Jeff Fyfe, chief winemaker at Yealands Estate in Marlborough, should be enjoying some well-earned rest after scooping a record haul of awards at the recent Sydney International Wine Experience, but he seemingly cannot refrain from waxing lyrical about his postcard-perfect workplace and the many sides to New Zealand sauvignon blanc in modern winemaking.
“Marlborough sauvignon blanc has evolved a lot over the past 10 years as a result of producers refining subregional styles, and our Seaview Vineyard in the Awatere Valley happens to be a very special place to grow the variety,” he says. “Whereas most New Zealand sauvignon blanc is grown on flat river plains, our property is quite rolling and wind affected, and that means we get small thick-skinned berries of very concentrated juice and diverse flavour profiles from the 120 differently oriented blocks,” he adds.
This diversity may be what enabled the winery to score four spots in the top 100 (or top five per cent) with sauvignon blanc wines, plus the varietal trophy, at the competition in Sydney in November. Jeff says: “Trophies and medals are wonderful but for the winery and viticulture teams at Yealands the real reward is knowing we’ve done what we need for a wine lover to refill their glass without hesitation.” He continues: “I’m really happy with the vibrancy of our latest releases, and that just makes for a greater challenge to do better next year.”
One of the wines lauded by competition judges, and beloved by drinkers on both sides of the Tasman for its balance of ripe stone fruit flavour and herbal edge, is the 2017 Yealands Estate Single Vineyard Sauvignon Blanc. Jeff explains: “We’ve worked out that the ideal fruit for our single-vineyard label comes from two blocks; one close to the sea that provides the backbone of mineral acidity, and the other planted with old vines that deliver lovely blackcurrant leaf characters.” With a bowl of mussels or a goat’s cheese salad, Jeff says, this is a textural white wine to keep near at hand over summer.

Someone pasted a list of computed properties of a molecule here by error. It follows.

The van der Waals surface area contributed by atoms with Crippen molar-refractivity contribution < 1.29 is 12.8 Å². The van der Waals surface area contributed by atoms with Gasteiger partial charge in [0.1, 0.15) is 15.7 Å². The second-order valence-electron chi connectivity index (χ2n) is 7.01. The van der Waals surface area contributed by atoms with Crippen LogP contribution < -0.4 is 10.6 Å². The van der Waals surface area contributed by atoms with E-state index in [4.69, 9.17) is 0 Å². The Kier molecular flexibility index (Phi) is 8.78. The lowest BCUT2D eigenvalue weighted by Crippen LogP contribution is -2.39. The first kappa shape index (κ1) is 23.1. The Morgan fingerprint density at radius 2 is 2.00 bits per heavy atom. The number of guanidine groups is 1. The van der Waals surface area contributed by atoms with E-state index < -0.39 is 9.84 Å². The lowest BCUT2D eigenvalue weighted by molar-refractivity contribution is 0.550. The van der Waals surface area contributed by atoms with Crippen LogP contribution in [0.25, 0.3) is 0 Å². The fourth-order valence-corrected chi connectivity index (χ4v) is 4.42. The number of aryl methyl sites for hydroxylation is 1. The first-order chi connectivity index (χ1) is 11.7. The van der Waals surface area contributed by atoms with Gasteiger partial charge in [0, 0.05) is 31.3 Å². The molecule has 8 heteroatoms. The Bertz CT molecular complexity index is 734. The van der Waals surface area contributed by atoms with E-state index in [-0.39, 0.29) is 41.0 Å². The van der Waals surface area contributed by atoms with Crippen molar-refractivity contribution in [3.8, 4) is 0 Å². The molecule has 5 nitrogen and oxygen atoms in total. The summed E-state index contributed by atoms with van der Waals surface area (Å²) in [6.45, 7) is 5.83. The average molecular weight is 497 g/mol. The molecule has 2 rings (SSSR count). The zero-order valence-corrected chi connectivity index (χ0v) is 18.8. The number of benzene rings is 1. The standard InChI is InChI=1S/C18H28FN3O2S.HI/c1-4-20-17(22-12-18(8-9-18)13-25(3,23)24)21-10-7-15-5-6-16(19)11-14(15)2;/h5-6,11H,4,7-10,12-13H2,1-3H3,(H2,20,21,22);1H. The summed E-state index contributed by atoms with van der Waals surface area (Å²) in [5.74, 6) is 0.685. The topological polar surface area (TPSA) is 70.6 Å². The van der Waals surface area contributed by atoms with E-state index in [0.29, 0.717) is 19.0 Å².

For those seeking an aromatic, everyday drop, the 2017 Peter Yealands Sauvignon Blanc is an obvious choice (described by Singaporean judge Ying-Hsien Tan MW as an elegant wine with apple and floral notes). The zesty 2016 Yealands Estate Land Made Sauvignon Blanc, meanwhile, is a safe bet for those who prefer a drier style.
The latest wine to top the summer drinks list in the Fyfe household, explains Jeff, is the maiden vintage of the Babydoll Rosé. This trophy-winning wine, which is named after the breed of miniature sheep that help mow the vineyard, has been roundly praised for its lifted floral and red fruit flavours.
Reliance on babydoll sheep rather than diesel-guzzling machines is one of many ways in which Yealands continues to set standards in sustainable winemaking. While finding more environmentally sensitive and socially responsible ways to produce wine is not always straightforward, Jeff says the carboNZeroCertTM credentials of the winery are a big motivator for the entire Yealands team. In recent years this focus has led to the elimination of animal-derived products from the fining process and New Zealand’s largest installation of social panels.
Jeff says this innovation mindset also paves the way for fresh takes on classic varietal wines. He explains: “We’re constantly experimenting in the winery, including trialling different fermentation vessels such as concrete eggs and spheres to build depth into wines like the 2016 Yealands Estate Winemaker’s Reserve Sauvignon Blanc.” He continues: “We recently had a stainless-steel egg specially made to see if you get similar convection currents to the insulative concrete during fermentation, and based on the early trials I expect we’ll release a small run of steel egg-fermented sauvignon blanc within the next couple of years.”
Marlborough is not all about sauvignon blanc of course, with similarly high praise heaped on the latest vintages of the Yealands Estate Single Vineyard Pinot Noir and Yealands Estate Winemaker’s Reserve Central Otago Pinot Noir. Jeff explains: “The pinot fruit we source from Central Otago enables us to make a bold, savoury wine that acts as a wonderful counterpoint to our lighter, fruit-forward Marlborough pinot noir.”
In 2016 Yealands launched a smartphone app charting photogenic spots and viticultural innovations around the 2000-hectare vineyard. Aside from visiting Lookout Point for the view across the Cook Strait, Jeff says the most beautiful time to wander among the vines is autumn. “As the leaves in each block change to orange and red at slightly different times you get this incredible patchwork of colour, which makes the hard work of vintage seem like a distant memory,” he adds.
Find out more about Yealands’ award-winning wines and cellar door at yealands.co.nz/au.